Mayoral hopefuls lay down manifesto tracks
As the issue over which the new West Midlands Mayor will have most powers and existing structures, transport is set to be a major battleground for the candidates.
Siôn Simon, the Labour candidate, is today announcing one of his manifesto pledges: to cap bus fares at £4.40 for an all day ticket and freeze this price cap for at least a year. The fare rate will enable passengers to travel on buses and trams within the West Midlands, according to the Labour hopeful.
He will say in West Bromwich today that by “taking back control from London, we can do something about the comparatively poor public transport provision in the West Midlands.”
For too long people have been ripped off because politicians in London have taken no interest in our transport here, while travel operators have put their own interests above those of the people using public transport.
Mr Simon says there are currently around 20 different pricing tariffs for public transport journeys across the West Midlands, meaning that people are often paying more than they need to.
Following “an extensive process of consultation on public transport in the West Midlands,” Mr Simon believes that across the West Midlands people:
- have endured year-on-year cost rises but service improvements do not justify such rises
- are concerned about their personal safety, when considering public transport, due to antisocial behavior [sic] and so-called ‘everyday crime’
- regularly experience unclean buses.
Mr Simon’s ‘Mayor’s Plan for Transport’ includes:
- introducing an integrated contactless payment system across the West Midlands public transport network, that in time will include all public transport
- setting out his intention to introduce a franchise for the operation of bus services in the West Midlands
- taking forward the planned phases of expansion of the Metro.
In the weeks ahead, Mr Simon says he will pledge further measures to reduce congestion on “our roads and improve the public transport system across the West Midlands.”
Launching his West Midlands Transport Plan Siôn Simon will say:
The buses that we use are run by companies. The unwritten deal – struck by government three decades ago – was that the companies are given almost complete freedom to operate on our roads, roads that we pay for, in return for good quality services at reasonable prices.
But that deal between the companies and the public has been broken, as the attentions of politicians in London drift to the issues of their day, not ours, bus companies have been left to their own devices.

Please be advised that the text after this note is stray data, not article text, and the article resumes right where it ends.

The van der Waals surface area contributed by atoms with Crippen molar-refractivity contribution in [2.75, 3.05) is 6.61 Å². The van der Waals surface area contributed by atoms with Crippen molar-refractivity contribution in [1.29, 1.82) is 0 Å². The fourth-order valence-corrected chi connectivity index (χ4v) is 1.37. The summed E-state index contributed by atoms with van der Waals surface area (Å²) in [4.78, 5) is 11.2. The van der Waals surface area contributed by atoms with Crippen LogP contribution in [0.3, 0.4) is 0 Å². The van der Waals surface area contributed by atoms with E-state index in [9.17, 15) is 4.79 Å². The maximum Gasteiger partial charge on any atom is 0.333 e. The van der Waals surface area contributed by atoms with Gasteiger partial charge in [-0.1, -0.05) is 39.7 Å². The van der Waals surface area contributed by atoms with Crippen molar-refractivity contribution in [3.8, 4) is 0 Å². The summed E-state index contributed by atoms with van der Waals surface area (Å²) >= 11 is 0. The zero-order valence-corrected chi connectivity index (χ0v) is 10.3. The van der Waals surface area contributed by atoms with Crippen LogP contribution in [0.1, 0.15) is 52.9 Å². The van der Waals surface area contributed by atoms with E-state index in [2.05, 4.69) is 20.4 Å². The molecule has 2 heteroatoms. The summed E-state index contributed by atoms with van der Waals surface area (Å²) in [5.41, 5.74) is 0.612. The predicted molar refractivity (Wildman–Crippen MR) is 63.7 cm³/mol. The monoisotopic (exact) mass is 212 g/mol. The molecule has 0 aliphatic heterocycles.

Our buses – unclean, sometimes leaving people feeling unsafe, and always costing more – tell the story of the so-called ‘small things’ that are actually really big things.
Taking back control of the West Midlands from London means we’ll be in charge. I have seen bus prices going up and up, year after year. Costs have risen, incomes have been squeezed. So let’s do something about it – now that we’ll finally have a Mayor to lead the charge. It’s about time.
Mr Simon says that it is his intention, irrespective of the passage of the Bus Services Bill that is currently going through Parliament, to secure for the people of the West Midlands a better deal, that will benefit living standards and increase passenger patronage.
Andy Street also has a big focus on buses, including issues like leg room, wifi and charging points, contactless payments and tackling anti-social behaviour. “The buses in the West Midlands are not good enough because they are just too slow”, says Mr Street. He adds:
This is our chance for a new approach to our buses in the West Midlands. Someone needs to get a grip.
But the headline transport points in his ‘Renewal Plan’ include ruling out a second runway at Birmingham Airport and “any universal congestion charge on drivers in the West Midlands.”
Unlike Mr Simon, Mr Street is not calling for the M6 Toll to be nationalised but he does seek the opening up of the road in peak times for lorries and heavy vehicles and at times of serious incidents on the M6.
Mr Street says:
Unlike the other candidates in this election, I don’t think we need to build a second runway at Birmingham Airport. There are currently 11 million passenger journeys a year, and we can get to 30 million journeys a year with just one runway. Why would we tarmac over the green space around the airport if we don’t need to?
The Conservative begins his chapter on getting our transport system moving again by saying:
The West Midlands is choking on its own exhaust fumes. The congestion across our towns and cities is dreadful. The M6 is one of the worst traffic blackspots in Europe.
- Explore a scheme to incentivise more lorries and heavy vehicles to use the M6 Toll at peak times, and open up the M6 Toll for free where it will help during a serious traffic incident on the M6
- Push Network Rail and the rail operators to increase the number of carriages and frequency of trains to ease overcrowding on busy lines, for example the Chase Line, Cross-City Line, Coventry to Birmingham
- Reopen the Camp Hill / Tamworth rail line, with new stations opening at Moseley, Kings Heath, Stirchley, The Fort, and Castle Vale
- Reopen Sutton Park line to Aldridge Station, and explore opening the line through to Water Orton, including Walmley station.
Other plans include:
- Increase overall spending on cycling forty-fold to £10 per head across the West Midlands (up from 25p per head), by seeking new Government funding
- Increase cycling from 1% of all journeys to 5% of all journeys by 2023
- Implement the Clean Air Zone as required by Government, which will charge older, more heavily-polluting trucks and heavy vehicles to enter parts of Birmingham City Centre.
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